Having been strapped to glasses for over 45 years this is a welcome relief. I drive, watch TV, read and sleep with one contact in. I throw it away every Saturday night, and put in a new one the next day or so. They cost less than $25 for a six pack.

I tried contacts before, but with both eyes, and couldn't read without cheaters. Well I figured if I had to tote glasses around anyway why bother with contacts. With one contact I get the best of both and now I just tote around non prescripton sunglasses :cool:

#8 DavidD

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Posted 17 March 2011 - 12:08 AM

Mike -

I hadn't heard of going without in one eye, but that makes sense if you can read without glasses (that might be a stretch for me). Which eye do you wear the contact in? I assume the dominant one, but wanted to make sure.

The current single vision correction contacts I have are the same correction for both eyes, so that would double the usage I could get with my current stash.

David

#9 WAVT

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Posted 17 March 2011 - 09:12 AM

I wear the contact in my right eye. This is my dominant and viewing eye. I am near sighted and astigmatic in both eyes. I can read without correction. I experimented quite a bit with sample contacts to come up with the best correction in my one eye. My eye Doctor was very patient, and she had a flat rate for contact fitting so it didn't cost extra. I tried a contact that only corrected for astigmatism and that was great for looking in an eyepiece but not good enough to naked eye view constellations and such. We zeroed in on a couple different corrections for the myopea and bingo, Not only does it help finding stars and fuzzies, I can drive without glasses, read maps, and star charts.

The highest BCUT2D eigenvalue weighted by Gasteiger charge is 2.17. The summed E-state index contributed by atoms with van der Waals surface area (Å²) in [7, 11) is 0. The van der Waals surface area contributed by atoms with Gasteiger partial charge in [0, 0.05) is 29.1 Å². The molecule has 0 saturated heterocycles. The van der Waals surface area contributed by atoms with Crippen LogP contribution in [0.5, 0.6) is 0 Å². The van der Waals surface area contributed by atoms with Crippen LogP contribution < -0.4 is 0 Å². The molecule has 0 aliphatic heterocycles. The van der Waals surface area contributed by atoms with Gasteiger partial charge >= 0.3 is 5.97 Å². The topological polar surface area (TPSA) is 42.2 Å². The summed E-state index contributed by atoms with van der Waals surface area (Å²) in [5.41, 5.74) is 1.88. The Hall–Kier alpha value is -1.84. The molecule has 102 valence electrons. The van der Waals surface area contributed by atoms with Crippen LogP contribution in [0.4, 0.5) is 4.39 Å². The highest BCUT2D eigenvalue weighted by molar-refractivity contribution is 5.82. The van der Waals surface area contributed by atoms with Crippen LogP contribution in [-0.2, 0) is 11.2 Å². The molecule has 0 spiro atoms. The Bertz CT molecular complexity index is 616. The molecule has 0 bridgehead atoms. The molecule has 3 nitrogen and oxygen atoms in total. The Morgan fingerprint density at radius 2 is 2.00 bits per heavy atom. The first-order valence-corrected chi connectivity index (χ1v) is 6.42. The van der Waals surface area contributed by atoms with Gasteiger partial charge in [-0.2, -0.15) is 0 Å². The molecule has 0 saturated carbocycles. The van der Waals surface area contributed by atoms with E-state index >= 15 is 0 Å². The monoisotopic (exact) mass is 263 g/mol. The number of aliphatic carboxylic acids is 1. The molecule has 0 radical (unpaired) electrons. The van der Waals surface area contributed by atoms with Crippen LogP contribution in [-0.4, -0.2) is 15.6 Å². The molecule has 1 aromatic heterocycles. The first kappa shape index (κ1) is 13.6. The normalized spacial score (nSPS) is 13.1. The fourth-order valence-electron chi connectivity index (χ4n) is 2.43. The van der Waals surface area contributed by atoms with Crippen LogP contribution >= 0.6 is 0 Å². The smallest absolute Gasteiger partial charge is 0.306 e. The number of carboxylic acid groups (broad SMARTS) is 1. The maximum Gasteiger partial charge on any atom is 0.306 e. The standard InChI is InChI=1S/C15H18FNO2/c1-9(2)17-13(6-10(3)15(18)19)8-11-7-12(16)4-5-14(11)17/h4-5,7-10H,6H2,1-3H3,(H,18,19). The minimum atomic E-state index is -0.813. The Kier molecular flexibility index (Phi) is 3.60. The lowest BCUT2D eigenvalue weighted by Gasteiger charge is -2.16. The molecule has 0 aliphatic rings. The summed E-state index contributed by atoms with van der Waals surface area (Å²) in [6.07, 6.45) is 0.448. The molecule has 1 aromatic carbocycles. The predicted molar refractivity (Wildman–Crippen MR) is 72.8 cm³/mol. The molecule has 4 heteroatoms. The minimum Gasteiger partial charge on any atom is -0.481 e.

It's not like you have to have to mentally choose which eye to look with in daily life. The brain is hugely adaptable in this regard. I have a full stereo, binocular view.

#10 Phil Sherman

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Posted 17 March 2011 - 09:43 AM

I discovered, when I switched to contacts some years ago, how poorly my glasses were able to correct my astigmatism. My (hard) contacts give me full correction of my distance vision and my trifocal glasses give me the intermediate and reading vision. The trifocals have no Rx in the distance portion of the lens, so I normally wear them all day long.

I use an eyeglass retainer strap for observing and have only run into one problem with it - it interfered with the flashlight hanging from my neck. I solved that one by switching to a head mounted light.

Phil

#11 Craig Smith

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Posted 17 March 2011 - 08:58 PM

Thanks everyone for the great responses. I hadn't heard of bifocal contacts, or bi/tri-focal glasses with no correction in the distance part. I can see up really close without anything, but it's getting worse, and my distance vision is really bad. So I think I need something for my other eye. Perhaps a monocle? :) I think I will try both reading glasses and different contacts for each eye. My current glasses are pretty wimpy and I didn't have a strap, but sturdy reading glasses on a strap should be much better. But I'll have to see how different correction in each eye works as well.

One thing I learned is that I have a little bit of astigmatism in my right eye; not much, but it might be worth learning to use my left eye for the telescope.